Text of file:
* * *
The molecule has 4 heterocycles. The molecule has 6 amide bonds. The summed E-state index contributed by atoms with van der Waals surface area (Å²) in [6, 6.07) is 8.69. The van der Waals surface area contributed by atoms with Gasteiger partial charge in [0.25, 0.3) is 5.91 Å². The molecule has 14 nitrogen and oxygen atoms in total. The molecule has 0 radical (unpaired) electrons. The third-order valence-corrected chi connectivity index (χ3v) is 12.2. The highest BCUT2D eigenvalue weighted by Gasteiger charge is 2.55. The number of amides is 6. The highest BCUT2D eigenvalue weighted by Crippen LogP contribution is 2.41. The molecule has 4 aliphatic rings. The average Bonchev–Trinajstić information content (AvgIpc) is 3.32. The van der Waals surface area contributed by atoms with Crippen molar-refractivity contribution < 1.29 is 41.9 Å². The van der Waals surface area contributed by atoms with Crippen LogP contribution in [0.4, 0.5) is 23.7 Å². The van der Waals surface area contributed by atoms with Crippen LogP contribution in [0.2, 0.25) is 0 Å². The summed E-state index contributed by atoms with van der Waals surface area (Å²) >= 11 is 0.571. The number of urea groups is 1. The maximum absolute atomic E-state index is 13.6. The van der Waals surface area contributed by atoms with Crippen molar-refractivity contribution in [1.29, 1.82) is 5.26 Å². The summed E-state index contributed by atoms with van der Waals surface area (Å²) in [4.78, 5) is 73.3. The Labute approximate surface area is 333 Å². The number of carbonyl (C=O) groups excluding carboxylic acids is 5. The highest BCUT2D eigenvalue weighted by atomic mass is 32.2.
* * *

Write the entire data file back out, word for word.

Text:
The molecule has 4 heterocycles. The molecule has 6 amide bonds. The summed E-state index contributed by atoms with van der Waals surface area (Å²) in [6, 6.07) is 8.69. The van der Waals surface area contributed by atoms with Gasteiger partial charge in [0.25, 0.3) is 5.91 Å². The molecule has 14 nitrogen and oxygen atoms in total. The molecule has 0 radical (unpaired) electrons. The third-order valence-corrected chi connectivity index (χ3v) is 12.2. The highest BCUT2D eigenvalue weighted by Gasteiger charge is 2.55. The number of amides is 6. The highest BCUT2D eigenvalue weighted by Crippen LogP contribution is 2.41. The molecule has 4 aliphatic rings. The average Bonchev–Trinajstić information content (AvgIpc) is 3.32. The van der Waals surface area contributed by atoms with Crippen molar-refractivity contribution < 1.29 is 41.9 Å². The van der Waals surface area contributed by atoms with Crippen LogP contribution in [0.4, 0.5) is 23.7 Å². The van der Waals surface area contributed by atoms with Crippen LogP contribution in [0.2, 0.25) is 0 Å². The summed E-state index contributed by atoms with van der Waals surface area (Å²) >= 11 is 0.571. The number of urea groups is 1. The maximum absolute atomic E-state index is 13.6. The van der Waals surface area contributed by atoms with Crippen molar-refractivity contribution in [1.29, 1.82) is 5.26 Å². The summed E-state index contributed by atoms with van der Waals surface area (Å²) in [4.78, 5) is 73.3. The Labute approximate surface area is 333 Å². The number of carbonyl (C=O) groups excluding carboxylic acids is 5. The highest BCUT2D eigenvalue weighted by atomic mass is 32.2.